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Japan’s Economy Recovering

Sep 2, 2004 4:35 PM   By Kazuko Ito
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Recent reports indicate that Japan’s economy is finally recovering. Department stores reported increased sales for the past four consecutive months. Diamond dealers confirmed that demand for larger high-quality stones is strong and four publicly traded jewelry companies on the Japan stock exchange (JASDAQ) predicted that they would report better results on the next fiscal closing.

While many in the jewelry industry are getting ready for the Christmas season with new lines, inventory building and marketing strategies, a small, little known new player, Hohoemi Brains Inc., is also gearing up with a bold strategy. The company, which found the formula for cut proportions that defies the conventional grading criteria, has registered their findings in the international patent office, and now is ready to capitalize on it.

Not only is Hohoemi unique in defying the conventions, but it is also unique in bringing its over excellent (OE) cuts into the market. Despite inquiries from interested parties, the company has been reluctant to wholesale OE cuts as loose stones like commodities to dealers and jewelry manufacturers, but chose to synergize its marketing with the hippest marketers in the marketplace — Vendome Yamada Corp. and F.D.C. Products Inc., for the creation of lines and marketing and using Isetan and Hankyu Department Stores for selling venues.

Marketing OE Cuts

On August 25, OE cuts debuted at the main store of Isetan Department Stores under Isetan’s brand name Uzri. “As Isetan wishes to carry the line at their 30 or so stores and affiliates throughout the country, we hope to make 3.5 billion yen (about $31,963,958) annual sales within three to five years,” said Yoshinori Kawabuchi, president of the company. Vendome Yamada, which is in charge of designing and marketing the lines, has a long history of collaborating with Isetan, in addition to extensive experience with licensing businesses with major brand houses from around the world. The brand name Uzri belongs to Isetan and is licensed to Vendome Yamada for creation, of which Hohoemi holds a 50 percent stake.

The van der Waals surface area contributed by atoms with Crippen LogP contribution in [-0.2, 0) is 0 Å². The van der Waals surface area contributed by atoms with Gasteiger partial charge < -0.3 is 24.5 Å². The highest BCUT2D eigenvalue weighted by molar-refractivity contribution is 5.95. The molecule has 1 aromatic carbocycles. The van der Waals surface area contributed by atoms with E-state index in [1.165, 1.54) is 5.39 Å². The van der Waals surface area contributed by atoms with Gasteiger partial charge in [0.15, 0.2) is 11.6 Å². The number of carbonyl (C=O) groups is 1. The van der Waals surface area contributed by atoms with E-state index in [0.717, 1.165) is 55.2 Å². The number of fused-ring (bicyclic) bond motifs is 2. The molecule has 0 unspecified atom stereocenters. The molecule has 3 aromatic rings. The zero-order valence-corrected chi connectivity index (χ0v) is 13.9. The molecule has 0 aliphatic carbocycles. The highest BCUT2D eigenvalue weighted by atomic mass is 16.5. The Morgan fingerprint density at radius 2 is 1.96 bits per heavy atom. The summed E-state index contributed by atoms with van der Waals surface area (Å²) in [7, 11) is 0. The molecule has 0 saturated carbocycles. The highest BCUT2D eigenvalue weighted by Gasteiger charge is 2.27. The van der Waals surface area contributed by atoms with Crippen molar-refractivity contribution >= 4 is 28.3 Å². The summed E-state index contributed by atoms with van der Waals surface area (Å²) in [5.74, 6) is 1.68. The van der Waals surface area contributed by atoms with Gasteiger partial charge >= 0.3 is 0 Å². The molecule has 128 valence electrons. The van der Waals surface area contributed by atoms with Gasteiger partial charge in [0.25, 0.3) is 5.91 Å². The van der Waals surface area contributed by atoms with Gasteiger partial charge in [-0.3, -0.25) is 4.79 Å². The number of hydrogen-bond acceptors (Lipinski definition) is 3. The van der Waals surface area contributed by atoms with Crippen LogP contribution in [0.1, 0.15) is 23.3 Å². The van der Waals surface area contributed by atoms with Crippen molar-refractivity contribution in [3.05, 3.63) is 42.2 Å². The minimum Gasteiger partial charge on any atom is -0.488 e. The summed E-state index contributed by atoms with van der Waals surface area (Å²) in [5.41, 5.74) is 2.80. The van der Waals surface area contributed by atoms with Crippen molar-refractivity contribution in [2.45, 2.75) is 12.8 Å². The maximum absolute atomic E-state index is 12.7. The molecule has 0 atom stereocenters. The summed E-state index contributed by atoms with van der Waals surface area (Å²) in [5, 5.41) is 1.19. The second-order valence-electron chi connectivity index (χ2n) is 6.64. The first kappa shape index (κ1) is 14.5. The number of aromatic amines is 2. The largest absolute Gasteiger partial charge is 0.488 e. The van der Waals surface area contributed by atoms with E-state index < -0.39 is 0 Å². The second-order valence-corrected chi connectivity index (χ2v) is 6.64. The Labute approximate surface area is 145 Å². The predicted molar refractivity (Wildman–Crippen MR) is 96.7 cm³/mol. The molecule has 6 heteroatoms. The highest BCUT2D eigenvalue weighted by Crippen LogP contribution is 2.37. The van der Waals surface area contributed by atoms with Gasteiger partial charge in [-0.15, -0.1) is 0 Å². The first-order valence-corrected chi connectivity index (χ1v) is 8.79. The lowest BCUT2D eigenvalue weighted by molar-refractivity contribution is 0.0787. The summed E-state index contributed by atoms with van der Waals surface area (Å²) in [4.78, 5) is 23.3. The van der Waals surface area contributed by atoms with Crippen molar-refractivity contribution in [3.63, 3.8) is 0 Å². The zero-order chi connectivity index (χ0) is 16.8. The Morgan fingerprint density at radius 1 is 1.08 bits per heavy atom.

On September 1, F.D.C. Products Inc., one of the fastest-growing jewelry and fashion marketers, launched its high-end brand Rugiada, with 25 models featuring OE cuts, at the Hankyu Department Stores main store in Osaka. The timing of the launch was planned with the fall season, keeping the Christmas season in mind. Christmas shopping in Japan generally targets younger consumers, but the new brands do not exactly fall into this category. “These lines are for women in their 30s, 40s and 50s. They are serious customers,” said Kawabuchi. The lines are priced between $913 and $3,654.

Challenging the 4Cs

As OE cuts deviate widely from conventional grading criteria, no grading certificates will accompany the products. Instead, Hohoemi issues quality guarantees. But they do not mention color, clarity or cut grades.

In the marketer’s view, Masayuki Tomita of F.D.C. Products admitted that the OE cut is one of the most perfected materials, as they look brighter and shinier compared to regular round brilliants. While prices of OE cuts are slightly higher than regular round brilliants, by weight they come out about even, as OEs are cut somewhat flat. Tomita understands the cost factors involved in OE cuts. Precision is far superior to “Excellent” and the work of manufacturing them is far more tedious. “They do not come cheap,” said Tomita.

There are challenges too, however. “If we promote OE cuts in a big way, then we will be denying the old 4C values that we have sold to our customers.” It makes for a dilemma — a customer may say, “So, you say this is the best. Then what was it that you sold to me before?”

Another challenge is the reality that the marketplace is dominated by the 4Cs. A dealer in Okachimachi is quoted as saying, “I am not sure if the market is ready to accept them,” although he is aware that the Gemological Institute of America (GIA) has been studying cut proportions and that the new findings may very well substantiate OE’s theory. F.D.C.’s success is largely attributed to its sharp observation of the marketplace. “We are nimble and tackle with new materials that please the market,” said Tomita.

“OEs are pretty and different. People will talk about them,” said Kuniko Konomi of Vendome Yamada. The company sells engagement rings under Vendome Aoyama with the conventional 4C valuations. Designing is the strength of the company. “We have many in-house designers who incorporate beautiful materials into the designs,” explained Konomi. “The Uzuris are not high-end jewelry sold on the higher floors. But they are high-fashion jewelry that working women would love to purchase for themselves come bonus season in December,” said Konomi.

Yet another discussion is going on with another giant department store, Mitsukoshi. “But with Isetan in Tokyo and Hankyu in Osaka, we are well positioned,” stated Kawabuchi.

Hohoemi is receiving rough diamonds from Diamdel. Currently, the contract is for $1.35 million a year. As with the case of sightholders, the contract is reviewed every six months, and Kawabuchi hopes to receive a bigger allocation for the coming years.
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Tags: Consumers, Diamdel, Economy, GIA, Japan, Jewelry, Manufacturing, Sightholders
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